Sew your skirt – sew each side front to its corresponding front piece, right sides together. Then sew each side back to its corresponding back piece, right sides together. Sew the center back seam, then sew the skirt fronts to the skirt back at the side seams, right sides together.
I sewed all of these seams with a flat felled seam. To see how to sew a flat felled seam, watch the video below, or, if it doesn’t load for some reason, you can also watch on YouTube here.
The diagrams below show which direction I flat felled the seams; pay attention to this as you sew.
Prepare your skirt plackets. Fold in 1/2 inch to the wrong side on each center front edge and press. Then fuse the 1 inch wide interfacing strips with their edges lined up agains the crease lines you pressed on each center front. Then fold the center front edges again 1 inch to the wrong side and press again. Now you have two 1 inch wide front plackets.
At the bottom of each placket, turn the placket back so it is right sides together with the center front, and stitch across the placket only 1 inch from the bottom edge.
Turn right side out; this gives each lower front corner a nice finish without a turned hem there. Topstitch down each edge of the each front placket. You can pin and stitch the rest of the hem at this point, turning the raw edges 1/2 inch to the wrong side twice and then stitching.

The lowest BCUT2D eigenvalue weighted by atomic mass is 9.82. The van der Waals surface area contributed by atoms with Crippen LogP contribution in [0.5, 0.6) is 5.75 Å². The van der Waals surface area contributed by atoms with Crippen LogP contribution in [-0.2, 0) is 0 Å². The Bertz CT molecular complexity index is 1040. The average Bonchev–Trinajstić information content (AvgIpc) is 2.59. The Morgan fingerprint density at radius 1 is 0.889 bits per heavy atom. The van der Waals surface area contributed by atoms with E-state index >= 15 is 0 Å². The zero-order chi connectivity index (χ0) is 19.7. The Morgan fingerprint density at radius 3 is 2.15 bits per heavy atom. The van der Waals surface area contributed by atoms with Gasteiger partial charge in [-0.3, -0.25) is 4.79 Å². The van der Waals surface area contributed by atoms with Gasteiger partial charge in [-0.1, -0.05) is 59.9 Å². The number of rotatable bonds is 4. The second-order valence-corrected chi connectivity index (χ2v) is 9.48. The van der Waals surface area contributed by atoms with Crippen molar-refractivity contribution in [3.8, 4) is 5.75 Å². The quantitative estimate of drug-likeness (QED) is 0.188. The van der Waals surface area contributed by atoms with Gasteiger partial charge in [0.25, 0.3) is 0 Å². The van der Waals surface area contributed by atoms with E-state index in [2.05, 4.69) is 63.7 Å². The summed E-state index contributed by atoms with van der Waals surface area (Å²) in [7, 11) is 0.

Next, fuse interfacing to one of your waistband sets, then sew your waistband sets each together at center back, so that you now have 2 long waistbands. Take the waistband without the interfacing, and line up the center back seam with the center back seam of the skirt. Pin the waistband to the skirt along the waistline, right sides together, then stitch. The waistband will extend 1/2 inch beyond the skirt at center front.
Press the seam toward the waistband.
Finish the lower edge of the other waistband piece with bias tape. This post covers how to sew on bias tape if you’re unsure.
Pin the waistbands right sides together and stitch across the short edges even with the center front fold and then across the top. Clip the corners and turn the waistband right side out. Press, then topstitch along all 4 edges of the waistband.
Finish the edges of the pocket with an overlock or faux overlock stitch. Sew a basting stitch around all but the top edge of the pocket, 1/2 from the raw edge. Use this as a guideline to press the edges of the pockets to the wrong side. At the top edges, press 1/4 inch to the wrong side, then again 1/2 inch to the wrong side. Topstitch along the top folded edge of the pockets as shown below. (Tip: start stitching a tiny bit in from the pocket edge, then backstitch to the pocket edge, then forward stitch across. This eliminates the loose threads at the edge of the pocket that can come undone.)
Topstitch the pockets in place – you may wish to pin the skirt on to determine pocket placement. If you’re having trouble visualizing how the pockets get sewn and attached, check this post.
Finally, set the snaps on the skirt following the package directions.
And you’re done! One of the great things about sewing a basic like this is that you can wear it over and over.